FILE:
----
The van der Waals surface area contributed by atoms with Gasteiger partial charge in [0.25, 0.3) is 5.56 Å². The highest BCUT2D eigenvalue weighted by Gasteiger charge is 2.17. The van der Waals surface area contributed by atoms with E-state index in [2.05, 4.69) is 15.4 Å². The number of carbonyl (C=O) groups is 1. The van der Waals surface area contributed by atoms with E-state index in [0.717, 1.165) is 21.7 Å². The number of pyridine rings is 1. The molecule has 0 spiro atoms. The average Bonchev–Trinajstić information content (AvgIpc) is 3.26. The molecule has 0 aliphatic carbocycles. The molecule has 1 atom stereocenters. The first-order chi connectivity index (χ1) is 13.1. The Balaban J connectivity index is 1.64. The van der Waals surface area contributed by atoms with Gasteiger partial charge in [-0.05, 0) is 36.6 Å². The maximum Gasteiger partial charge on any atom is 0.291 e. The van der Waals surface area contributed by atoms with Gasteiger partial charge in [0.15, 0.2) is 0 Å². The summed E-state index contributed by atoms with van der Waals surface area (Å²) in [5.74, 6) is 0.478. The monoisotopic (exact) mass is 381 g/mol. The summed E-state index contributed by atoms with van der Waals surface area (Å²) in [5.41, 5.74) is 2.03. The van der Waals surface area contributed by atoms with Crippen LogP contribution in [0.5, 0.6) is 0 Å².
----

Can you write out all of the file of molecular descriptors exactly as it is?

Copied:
The van der Waals surface area contributed by atoms with Gasteiger partial charge in [0.25, 0.3) is 5.56 Å². The highest BCUT2D eigenvalue weighted by Gasteiger charge is 2.17. The van der Waals surface area contributed by atoms with E-state index in [2.05, 4.69) is 15.4 Å². The number of carbonyl (C=O) groups is 1. The van der Waals surface area contributed by atoms with E-state index in [0.717, 1.165) is 21.7 Å². The number of pyridine rings is 1. The molecule has 0 spiro atoms. The average Bonchev–Trinajstić information content (AvgIpc) is 3.26. The molecule has 0 aliphatic carbocycles. The molecule has 1 atom stereocenters. The first-order chi connectivity index (χ1) is 13.1. The Balaban J connectivity index is 1.64. The van der Waals surface area contributed by atoms with Gasteiger partial charge in [-0.05, 0) is 36.6 Å². The maximum Gasteiger partial charge on any atom is 0.291 e. The van der Waals surface area contributed by atoms with Gasteiger partial charge in [0.15, 0.2) is 0 Å². The summed E-state index contributed by atoms with van der Waals surface area (Å²) in [5.74, 6) is 0.478. The monoisotopic (exact) mass is 381 g/mol. The summed E-state index contributed by atoms with van der Waals surface area (Å²) in [5.41, 5.74) is 2.03. The van der Waals surface area contributed by atoms with Crippen LogP contribution in [0.5, 0.6) is 0 Å².